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The Supreme Court ruled Monday that bankrupt farmers owe capital gains taxes from a bankruptcy sale, reports The Associated Press.
In a 5-4 opinion written by Justice Sonia Sotomayor, the Court held that the federal income tax liability resulting from a post-petition farm sale is not “incurred by the estate” under §503(b) of the Bankruptcy Code, and is neither collectible nor dischargeable in the Chapter 12 plan.
Farmers Lynwood and Brenda Hall petitioned for bankruptcy under Chapter 12 and sold their farm shortly thereafter for $960,000. The Halls proposed a plan of reorganization under which they would pay off outstanding liabilities with proceeds from the sale, but the Internal Revenue Service (IRS) objected, asserting a federal income tax of $29,000 on the capital gains from the farm sale.
The case hinged on how the Court interpreted the phrase "incurred by the estate" for federal tax purposes. The majority concluded that, since the debtor - not the trustee - is generally liable for taxes and files the only tax return, the post-petition income taxes are not incurred by the estate.
"These provisions suffice to resolve this case: Chapter 12 estates are not taxable entities," Sotomayor wrote. "Petitioners, not the estate itself, are required to file the tax return and are liable for the taxes resulting from their post-petition farm sale."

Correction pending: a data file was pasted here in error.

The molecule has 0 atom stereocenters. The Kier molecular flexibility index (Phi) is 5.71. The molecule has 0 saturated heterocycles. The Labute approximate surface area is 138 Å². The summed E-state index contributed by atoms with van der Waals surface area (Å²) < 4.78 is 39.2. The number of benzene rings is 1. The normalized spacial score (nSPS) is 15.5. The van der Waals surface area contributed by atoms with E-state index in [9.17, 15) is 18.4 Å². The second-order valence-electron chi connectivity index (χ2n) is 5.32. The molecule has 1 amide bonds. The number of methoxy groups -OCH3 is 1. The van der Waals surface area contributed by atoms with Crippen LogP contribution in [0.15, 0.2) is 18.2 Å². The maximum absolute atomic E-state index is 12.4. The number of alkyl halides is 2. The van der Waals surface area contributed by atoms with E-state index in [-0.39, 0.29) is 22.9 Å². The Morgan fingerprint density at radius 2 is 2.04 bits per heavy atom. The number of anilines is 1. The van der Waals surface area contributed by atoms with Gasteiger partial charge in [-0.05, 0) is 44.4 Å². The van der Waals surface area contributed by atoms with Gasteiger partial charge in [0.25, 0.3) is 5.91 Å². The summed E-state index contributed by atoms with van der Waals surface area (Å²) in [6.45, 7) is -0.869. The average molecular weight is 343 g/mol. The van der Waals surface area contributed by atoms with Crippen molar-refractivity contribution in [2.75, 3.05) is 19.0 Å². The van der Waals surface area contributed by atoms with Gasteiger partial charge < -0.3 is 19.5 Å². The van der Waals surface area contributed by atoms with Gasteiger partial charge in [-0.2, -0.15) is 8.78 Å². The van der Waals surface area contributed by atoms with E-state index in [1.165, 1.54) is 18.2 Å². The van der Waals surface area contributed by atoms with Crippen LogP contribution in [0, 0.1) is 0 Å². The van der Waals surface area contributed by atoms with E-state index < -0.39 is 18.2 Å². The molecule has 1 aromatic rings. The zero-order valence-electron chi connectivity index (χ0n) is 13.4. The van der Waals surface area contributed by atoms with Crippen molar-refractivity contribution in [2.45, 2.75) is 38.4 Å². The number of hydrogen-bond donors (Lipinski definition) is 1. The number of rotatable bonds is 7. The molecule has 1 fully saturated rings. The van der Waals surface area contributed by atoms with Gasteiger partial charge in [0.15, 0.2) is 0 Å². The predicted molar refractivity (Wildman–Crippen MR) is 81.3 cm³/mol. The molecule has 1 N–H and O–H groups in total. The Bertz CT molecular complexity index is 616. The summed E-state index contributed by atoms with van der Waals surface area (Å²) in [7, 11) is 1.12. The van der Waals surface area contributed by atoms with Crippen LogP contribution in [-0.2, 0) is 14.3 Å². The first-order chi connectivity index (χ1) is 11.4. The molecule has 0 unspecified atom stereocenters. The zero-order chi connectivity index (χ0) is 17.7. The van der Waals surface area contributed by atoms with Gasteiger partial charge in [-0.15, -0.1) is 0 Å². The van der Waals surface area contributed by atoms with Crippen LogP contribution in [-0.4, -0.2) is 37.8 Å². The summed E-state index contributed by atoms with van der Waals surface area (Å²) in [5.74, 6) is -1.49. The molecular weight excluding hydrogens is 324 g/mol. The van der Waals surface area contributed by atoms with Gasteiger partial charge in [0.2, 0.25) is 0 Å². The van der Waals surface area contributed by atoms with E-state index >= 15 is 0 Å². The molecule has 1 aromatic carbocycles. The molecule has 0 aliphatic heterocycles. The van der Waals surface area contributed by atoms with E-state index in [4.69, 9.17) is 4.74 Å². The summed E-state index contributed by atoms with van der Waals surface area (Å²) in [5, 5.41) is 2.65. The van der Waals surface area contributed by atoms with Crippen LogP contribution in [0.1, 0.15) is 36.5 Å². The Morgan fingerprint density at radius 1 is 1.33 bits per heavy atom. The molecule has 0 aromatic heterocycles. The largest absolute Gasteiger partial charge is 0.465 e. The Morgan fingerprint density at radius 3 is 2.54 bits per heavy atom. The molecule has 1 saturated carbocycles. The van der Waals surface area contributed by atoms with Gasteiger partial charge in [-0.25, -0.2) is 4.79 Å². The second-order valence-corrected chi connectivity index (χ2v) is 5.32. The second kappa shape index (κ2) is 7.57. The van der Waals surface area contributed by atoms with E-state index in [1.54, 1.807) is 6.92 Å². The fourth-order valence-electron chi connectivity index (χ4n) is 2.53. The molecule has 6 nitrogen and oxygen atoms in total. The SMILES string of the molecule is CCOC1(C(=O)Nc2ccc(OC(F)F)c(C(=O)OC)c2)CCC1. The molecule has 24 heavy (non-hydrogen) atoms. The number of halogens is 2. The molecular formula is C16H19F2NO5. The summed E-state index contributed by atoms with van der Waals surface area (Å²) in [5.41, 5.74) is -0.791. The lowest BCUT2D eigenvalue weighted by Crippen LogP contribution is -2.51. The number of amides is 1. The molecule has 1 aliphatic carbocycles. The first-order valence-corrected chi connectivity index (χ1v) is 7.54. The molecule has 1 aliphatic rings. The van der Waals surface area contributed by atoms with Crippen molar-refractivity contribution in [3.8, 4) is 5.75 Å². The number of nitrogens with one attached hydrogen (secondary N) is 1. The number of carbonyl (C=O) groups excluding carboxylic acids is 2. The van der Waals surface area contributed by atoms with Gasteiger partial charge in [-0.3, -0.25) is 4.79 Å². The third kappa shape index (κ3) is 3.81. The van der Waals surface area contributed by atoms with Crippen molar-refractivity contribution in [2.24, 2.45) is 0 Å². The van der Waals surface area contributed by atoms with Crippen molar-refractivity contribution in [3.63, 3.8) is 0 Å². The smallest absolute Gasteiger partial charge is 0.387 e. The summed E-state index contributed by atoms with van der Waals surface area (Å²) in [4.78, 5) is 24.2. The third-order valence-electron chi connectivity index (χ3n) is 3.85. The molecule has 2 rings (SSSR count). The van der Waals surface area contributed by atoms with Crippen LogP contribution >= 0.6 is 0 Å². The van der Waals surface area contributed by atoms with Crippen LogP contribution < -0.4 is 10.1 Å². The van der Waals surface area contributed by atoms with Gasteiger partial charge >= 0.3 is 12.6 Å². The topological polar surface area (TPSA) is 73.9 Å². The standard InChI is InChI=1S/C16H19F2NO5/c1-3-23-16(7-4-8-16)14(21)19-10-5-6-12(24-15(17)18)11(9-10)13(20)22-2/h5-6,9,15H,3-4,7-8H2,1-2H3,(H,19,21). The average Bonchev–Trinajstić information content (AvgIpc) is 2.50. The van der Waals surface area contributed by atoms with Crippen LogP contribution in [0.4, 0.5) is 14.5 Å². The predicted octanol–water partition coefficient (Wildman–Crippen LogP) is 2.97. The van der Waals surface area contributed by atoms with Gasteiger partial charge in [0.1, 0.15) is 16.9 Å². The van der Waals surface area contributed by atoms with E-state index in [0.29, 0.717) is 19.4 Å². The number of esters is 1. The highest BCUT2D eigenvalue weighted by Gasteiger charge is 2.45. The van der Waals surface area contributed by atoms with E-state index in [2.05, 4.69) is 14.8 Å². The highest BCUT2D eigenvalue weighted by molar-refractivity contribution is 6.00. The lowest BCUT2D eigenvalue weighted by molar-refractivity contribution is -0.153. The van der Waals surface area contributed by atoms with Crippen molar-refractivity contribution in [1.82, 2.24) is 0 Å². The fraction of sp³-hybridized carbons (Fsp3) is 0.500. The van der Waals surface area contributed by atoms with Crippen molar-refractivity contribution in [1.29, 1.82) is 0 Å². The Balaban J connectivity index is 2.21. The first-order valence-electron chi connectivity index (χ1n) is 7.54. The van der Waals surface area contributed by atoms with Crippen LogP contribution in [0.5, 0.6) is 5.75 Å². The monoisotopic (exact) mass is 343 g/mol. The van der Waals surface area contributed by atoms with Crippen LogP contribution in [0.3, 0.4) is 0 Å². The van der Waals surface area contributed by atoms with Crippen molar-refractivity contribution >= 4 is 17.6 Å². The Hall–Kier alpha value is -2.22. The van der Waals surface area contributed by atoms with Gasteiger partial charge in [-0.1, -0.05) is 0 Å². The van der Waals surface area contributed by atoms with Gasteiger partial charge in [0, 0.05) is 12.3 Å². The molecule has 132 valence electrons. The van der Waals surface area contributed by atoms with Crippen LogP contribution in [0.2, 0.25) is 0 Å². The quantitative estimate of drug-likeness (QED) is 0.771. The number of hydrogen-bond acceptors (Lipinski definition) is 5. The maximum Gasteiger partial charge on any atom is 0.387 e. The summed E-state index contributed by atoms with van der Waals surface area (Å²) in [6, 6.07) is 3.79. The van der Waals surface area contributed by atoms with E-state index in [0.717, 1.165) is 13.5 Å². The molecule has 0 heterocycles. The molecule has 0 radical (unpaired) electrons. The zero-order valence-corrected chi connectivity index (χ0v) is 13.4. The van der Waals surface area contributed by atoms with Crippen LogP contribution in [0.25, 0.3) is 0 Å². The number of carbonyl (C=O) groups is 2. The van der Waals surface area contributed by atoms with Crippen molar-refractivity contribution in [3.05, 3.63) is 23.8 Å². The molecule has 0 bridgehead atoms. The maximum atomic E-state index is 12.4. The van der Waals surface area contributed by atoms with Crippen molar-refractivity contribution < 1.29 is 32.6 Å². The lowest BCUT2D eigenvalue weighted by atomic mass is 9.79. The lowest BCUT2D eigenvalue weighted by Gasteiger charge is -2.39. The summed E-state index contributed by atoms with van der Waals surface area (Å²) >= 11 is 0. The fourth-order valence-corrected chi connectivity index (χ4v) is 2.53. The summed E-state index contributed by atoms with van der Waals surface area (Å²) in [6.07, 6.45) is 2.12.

Justice Stephen Breyer, joined by Justices Anthony Kennedy, Ruth Bader Ginsburg and Elena Kagan, dissented from the majority, writing, "Chapter 12 of the Bankruptcy Code helps family farmers in economic difficulty reorganize their debts without losing their farms. Consistent with the chapter's purposes, Congress amended §1222(a) of the Code to enable the debtor to treat certain capital gains tax claims as ordinary unsecured claims. The Court's holding prevents the Amendment from carrying out this basic objective."
This was an unusual opinion: We didn't expect to see Justice Sotomayor aligned with Chief Justice Roberts and Justices Scalia, Thomas, and Alito in a tax decision ruling against struggling farmers. Are you surprised by the holding in this case?
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